Thursday, August 17, 2006

On Age and Authority

A note: this entry really isn’t about me. Really. It's about the punditocracy taking themselves very seriously, and who are taken seriously by others. So stick with it.

This is something I think about quite a bit; it's something about which Derek and I have commiserated many times. Those occasions have usually been triggered by the odd tendency among our journalistic friends, the opinion manufacturers at prominent and not-so-prominent websites, magazines, and newspapers, to ignore, utterly ignore, anything we send them for consideration. Derek and I both hold Ph.D.s; we both have been published in a number of formats. We're reasonably well-informed individuals who write reasonably well. And we can’t even get an acknowledgement of receipt for an op-ed to, say, any mid-level newspaper in the continental United States. Mind you, we’re not necessarily asking for a comment on the op-ed, let alone a clear decision on whether they will try to publish. All we want, for now, is for some sort of proof of life for our baby—evidence that it arrived in one piece. This is frustrating, because for the few minutes out of the day when we’re not talking about shotgunning beer and tossing midgets, we are serious people who want to be taken seriously.

Now look at the list of columns at Most days I peruse this list, read two or three of the columns, maybe link one, and ignore the rest. The same goes for Real Clear Politics. Townhall and RCP are more conservative sites, but the same could go for any list of daily or weekly columns. For a variety of reasons, most opinion pieces by established opinion writers simply aren’t very good. Maybe they have been at it for so long that they feel like everything is a repetition. Maybe they lose clarity in their pursuit of the clever turn of phrase. Maybe they just don’t have anything new or different or interesting to say about the issues of the day.

Look, writing a column is not shoveling coal or plowing fields or anything like that, but it can’t be easy, especially over the long term. So I am more than willing to cut columnists some slack for writing boring pieces, especially when the columnists are older. I assume, perhaps out of naivete, that established columnists did hard work back in the day to earn their relatively comfortable current jobs. No doubt that is the case for many of them.

But I wonder. Folks like Ben Shapiro, Megan Basham, and Ross Douthat make me wonder. Stephen Glass gives me, and should have given everyone, pause. I'm a big fan of Jonah Goldberg, and he obviously was in the midst of a productive career when he got his big break, but it is worth noting that his current position stemmed from the notoriety that came from his mom telling Linda Tripp to record her conversations with Monica Lewinsky. Obviously, and as with anything, there is quite a bit of luck and who you know in entering the land of the pundits.

This sounds petty, and truthfully there is no small amount of sour grapes to what I've written. I would love to know the right people. A little luck wouldn't be bad either. But--here's where it gets interesting, maybe--who the hell am I to tell people what to think about the most important issues facing the world today?

Sure, I have a Ph.D. And I am certainly an expert in my areas of study and research. That means a lot, but I am also well aware that my degrees did not bring unlimited knowledge. In fact, one of the most important lessons I learned in graduate school was just how little I knew and know. On the practical side, the everyday life stuff, I'm married with kids, I've got a house, and I've lived and traveled and worked all over the country. I still feel like I haven't experienced anything. And I seriously doubt that there will ever come a time when I'll wake up and my education sand experiences will have combined to reach the level where I'll feel like I've got it all figured out. But I could be wrong.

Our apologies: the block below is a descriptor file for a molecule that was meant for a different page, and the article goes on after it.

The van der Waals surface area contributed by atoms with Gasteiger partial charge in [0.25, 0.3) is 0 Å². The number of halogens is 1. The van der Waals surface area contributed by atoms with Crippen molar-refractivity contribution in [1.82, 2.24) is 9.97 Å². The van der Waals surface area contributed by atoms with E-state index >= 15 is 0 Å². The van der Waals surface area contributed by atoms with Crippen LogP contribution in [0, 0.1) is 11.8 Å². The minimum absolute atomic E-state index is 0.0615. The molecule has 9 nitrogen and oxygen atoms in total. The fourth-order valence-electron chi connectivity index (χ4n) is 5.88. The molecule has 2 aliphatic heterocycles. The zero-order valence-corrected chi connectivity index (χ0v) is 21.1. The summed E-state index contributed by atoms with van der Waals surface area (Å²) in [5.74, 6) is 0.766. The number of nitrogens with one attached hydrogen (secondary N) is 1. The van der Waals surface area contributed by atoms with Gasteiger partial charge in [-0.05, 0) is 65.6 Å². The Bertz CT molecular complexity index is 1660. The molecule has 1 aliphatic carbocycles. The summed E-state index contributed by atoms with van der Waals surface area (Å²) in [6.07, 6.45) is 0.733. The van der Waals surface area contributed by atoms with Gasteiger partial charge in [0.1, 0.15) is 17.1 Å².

So I wonder sometimes about the authority with which younger pundits, especially those in my age range, speak. Again, I'm only going after conservative types here, but what did Ben Shapiro pick up at UCLA and Harvard Law that I do not know about to give him the confidence to assert unequivocally that Israel's ceasefire with Hezbollah was "the most ignominious defeat in Israeli history"? Did something in Meghan Basham's personal experiences or education at Arizona State give her the confidence to be so sure that the movie Old School was an assault on the institution of marriage? Is a Harvard undergraduate degree so thorough that Ross Douthat can so blithely judge the approaches of two popes to Christian morality in the modern world? Does Tom Bruscino really think that reading about events on computer screens in Ohio, Washington D.C., and Kansas gives him the wisdom to insist that we are winning the war in Iraq?

Obviously speaking with authority is part of the game--people will only pay attention if you sound like you know what you are talking about. That said, I can only speak for myself, but no matter what happens and no matter where my work gets published and no matter how much authority with which I seem to speak, I want to make one thing very clear: I am always well aware that I could be wrong.

No education, no experiences, and no age will ever give me absolute authority. Just a humble call to remember humility when bouncing around the opinion world.


Blogger montana urban legend said...

Yep. Ross Douthat's book says it all. Connections and the prestige they might bring matter, at least in terms of gaining notoriety. And you're completely right about emphasizing the difference between that and intellectual authority. But I never held the presumption of such a concept in much esteem anyway. The extent to which we hold intellectual authority in high esteem almost inevitably sanctions the extent to which we invite notoriety to follow.

4:19 PM  

Post a Comment

<< Home